There is a link between transportation equity and social justice. Providing safe, equitable transportation to ensure all people have the opportunity to participate and prosper is the mission of the Transportation Equity Caucus. The caucus partners with a long list of civil rights and social justice organizations to advocate for safe and equitable walking, cycling, transit and complete streets. These issues might not have been at the forefront during the MLK March on Monday, but in hindsight, the march makes a strong argument for walking.

An estimated 300,000 people marched the 2.75 mile route. That’s a lot of people, more than 20% of the entire population of San Antonio, to move along a route with just four travel lanes. Nonetheless, 300,000 people marched the route over a period of 4 to 5 hours. From a traffic engineering point of view, this provided a robust demonstration of the benefits of walking.

First, the march demonstrated the efficiency of walking. Single occupant vehicles remain the dominant mode share for commuters, accounting for 76% of all commute trips nationally. There is legitimate concern related to the cost of constructing new roads to meet demands of the anticipated 1 million new residents projected to arrive in San Antonio over the next 25 years, and the environmental damage expected from the single occupant vehicles driven by those new residents. Regardless, single occupant vehicles dominate our streets.

So, let’s consider what the MLK march might have looked like if the 300,000 participants had all driven by themselves this past Monday, just like 76% of us do every other day of the year. The math is simple enough. Depending on the standard and service level selected, the capacity of a single lane is 600 to 2,200 vehicles per hours, but a commonly accepted standard is 1,700 vehicles per hour.

With four lanes, it would have taken the 300,000 participants 44 hours to drive the 2.75 miles of the march, or approximately 10 times the amount of time it took people to walk. Of course, this makes one truly absurd assumption, that there would not have been any disruptive events. For example, a driver who loses attention during that 44 hours, a collision, or a mechanical failure, any of which would trigger congestion. A single lane shut down could add up to 11 hours to an already very long two days.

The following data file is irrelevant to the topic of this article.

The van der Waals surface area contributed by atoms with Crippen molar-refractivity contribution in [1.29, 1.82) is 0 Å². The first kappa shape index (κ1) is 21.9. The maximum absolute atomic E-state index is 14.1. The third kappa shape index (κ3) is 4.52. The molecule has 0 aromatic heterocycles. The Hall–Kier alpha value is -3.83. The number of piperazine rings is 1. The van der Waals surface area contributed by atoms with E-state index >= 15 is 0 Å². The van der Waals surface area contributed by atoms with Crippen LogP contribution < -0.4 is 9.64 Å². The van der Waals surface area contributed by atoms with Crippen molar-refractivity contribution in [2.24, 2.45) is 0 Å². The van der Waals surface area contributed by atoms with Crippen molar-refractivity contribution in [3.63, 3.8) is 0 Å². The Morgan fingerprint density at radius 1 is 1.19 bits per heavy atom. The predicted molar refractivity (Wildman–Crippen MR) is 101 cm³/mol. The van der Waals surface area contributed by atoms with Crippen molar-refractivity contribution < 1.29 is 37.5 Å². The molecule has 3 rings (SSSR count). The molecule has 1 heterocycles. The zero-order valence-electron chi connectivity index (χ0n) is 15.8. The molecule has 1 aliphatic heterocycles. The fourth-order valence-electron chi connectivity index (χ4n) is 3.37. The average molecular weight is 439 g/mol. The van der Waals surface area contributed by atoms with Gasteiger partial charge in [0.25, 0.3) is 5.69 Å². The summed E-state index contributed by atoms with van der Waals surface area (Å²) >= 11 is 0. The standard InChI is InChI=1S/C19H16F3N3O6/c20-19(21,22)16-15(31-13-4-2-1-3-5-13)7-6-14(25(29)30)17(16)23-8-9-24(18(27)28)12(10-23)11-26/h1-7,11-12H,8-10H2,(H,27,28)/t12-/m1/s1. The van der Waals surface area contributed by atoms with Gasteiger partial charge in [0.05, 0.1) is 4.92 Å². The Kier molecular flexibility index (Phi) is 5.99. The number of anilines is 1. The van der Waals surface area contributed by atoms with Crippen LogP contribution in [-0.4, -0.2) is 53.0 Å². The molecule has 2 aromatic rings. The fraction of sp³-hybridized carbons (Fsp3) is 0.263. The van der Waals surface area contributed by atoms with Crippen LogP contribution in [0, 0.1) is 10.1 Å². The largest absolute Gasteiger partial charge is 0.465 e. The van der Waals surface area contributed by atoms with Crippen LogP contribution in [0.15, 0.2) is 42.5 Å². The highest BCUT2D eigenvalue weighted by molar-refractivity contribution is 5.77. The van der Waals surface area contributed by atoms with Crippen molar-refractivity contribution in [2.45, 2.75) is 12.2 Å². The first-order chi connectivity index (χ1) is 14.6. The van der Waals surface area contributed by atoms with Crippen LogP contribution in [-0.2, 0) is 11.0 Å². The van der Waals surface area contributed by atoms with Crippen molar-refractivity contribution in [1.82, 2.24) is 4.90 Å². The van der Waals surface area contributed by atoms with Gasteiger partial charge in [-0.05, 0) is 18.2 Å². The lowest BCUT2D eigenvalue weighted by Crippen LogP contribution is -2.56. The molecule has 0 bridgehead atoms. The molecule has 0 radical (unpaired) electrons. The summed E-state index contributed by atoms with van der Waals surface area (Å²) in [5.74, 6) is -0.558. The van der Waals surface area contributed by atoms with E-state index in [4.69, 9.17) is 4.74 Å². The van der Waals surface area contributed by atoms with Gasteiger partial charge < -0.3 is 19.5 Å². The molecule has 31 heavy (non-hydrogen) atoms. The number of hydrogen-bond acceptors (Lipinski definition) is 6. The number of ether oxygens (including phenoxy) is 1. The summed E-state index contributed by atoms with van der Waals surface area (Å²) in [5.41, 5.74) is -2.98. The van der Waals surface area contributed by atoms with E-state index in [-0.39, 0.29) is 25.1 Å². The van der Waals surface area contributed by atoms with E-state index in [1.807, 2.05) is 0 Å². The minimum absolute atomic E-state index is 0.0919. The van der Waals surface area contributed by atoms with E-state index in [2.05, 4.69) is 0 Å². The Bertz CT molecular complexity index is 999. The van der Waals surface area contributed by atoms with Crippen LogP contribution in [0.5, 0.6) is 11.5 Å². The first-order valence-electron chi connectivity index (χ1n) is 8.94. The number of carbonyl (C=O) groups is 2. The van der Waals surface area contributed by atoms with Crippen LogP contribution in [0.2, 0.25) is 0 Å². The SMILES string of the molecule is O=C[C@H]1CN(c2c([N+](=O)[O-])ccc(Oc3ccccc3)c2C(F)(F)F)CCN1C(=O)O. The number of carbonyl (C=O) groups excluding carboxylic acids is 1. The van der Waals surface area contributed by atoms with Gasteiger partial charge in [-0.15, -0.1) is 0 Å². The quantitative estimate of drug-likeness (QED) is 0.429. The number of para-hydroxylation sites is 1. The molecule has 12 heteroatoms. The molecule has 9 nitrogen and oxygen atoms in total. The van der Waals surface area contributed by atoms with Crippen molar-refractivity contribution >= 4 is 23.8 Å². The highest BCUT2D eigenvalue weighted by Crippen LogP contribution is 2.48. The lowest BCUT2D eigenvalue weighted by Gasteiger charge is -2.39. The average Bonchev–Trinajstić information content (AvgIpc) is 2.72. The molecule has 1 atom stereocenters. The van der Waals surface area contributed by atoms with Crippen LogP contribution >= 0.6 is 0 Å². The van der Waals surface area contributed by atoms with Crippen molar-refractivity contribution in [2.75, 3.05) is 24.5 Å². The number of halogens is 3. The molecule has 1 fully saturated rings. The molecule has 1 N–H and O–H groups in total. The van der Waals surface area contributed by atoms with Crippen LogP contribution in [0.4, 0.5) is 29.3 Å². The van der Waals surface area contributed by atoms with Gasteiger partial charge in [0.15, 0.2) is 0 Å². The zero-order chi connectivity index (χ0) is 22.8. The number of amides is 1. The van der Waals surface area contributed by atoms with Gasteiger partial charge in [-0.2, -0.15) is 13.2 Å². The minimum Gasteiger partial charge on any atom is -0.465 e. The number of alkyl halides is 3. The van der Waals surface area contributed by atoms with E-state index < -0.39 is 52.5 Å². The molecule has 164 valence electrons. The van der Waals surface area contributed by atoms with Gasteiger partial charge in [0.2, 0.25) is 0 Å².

There remains an alternative. Just add capacity. After all, the march has not always drawn 300,000 people. The march has grown steadily over the past 31 years, just as San Antonio has grown steadily. And, just as San Antonio has steadily added more and more lane miles to the city’s road network to combat congestion, we could add more and more lane miles to Martin Luther King Drive to manage congestion of single occupant vehicles during the march.

The route just needs to be improved, meaning it needs to be expanded to 35 lanes wide, to manage congestion and comfortably move those 300,000 vehicles through that 2.75 miles in 5 hours. Granted, 35 lanes sounds absurdly stupid, but it is just a little wider than the 26 lanes of the Katy Freeway in Houston. And thanks to Governor Greg Abbott, Representative Joe Straus, Propositions 1 and 7,  and the San Antonio Toll Party, we can build those additional 31 lanes for free. Well, maybe not free, but at least toll-free and hopefully without HOV or managed lanes. It will still cost about $213 million to improve Martin Luther King Drive, but that is a lot cheaper than the roughly $500 million expansion to U.S. Highway 281, or $400 million to build interchanges on Loop 410 at SH 151 and U.S. Highway 90. There is a long list of San Antonio highway projects in the multi-hundreds of millions of dollars price range, so one more mega highway project is no big deal. It is what we do.

Before we fixate on 35 lanes, any smart planner knows you need a study to predict future travel demand, and then inflate that by a good margin. By 2040, San Antonio will be home to 2.6 million people, so the march could be 500,000 people. With that level of demand, 35 lanes would not be sufficient to even maintain existing congestion. Travel delay along Martin Luther King Drive could grow from 10 or 15 seconds to as much as 30 seconds during peak travel times. A total of 60 lanes will be needed to maintain existing levels of service, and another $172 million to build those lanes.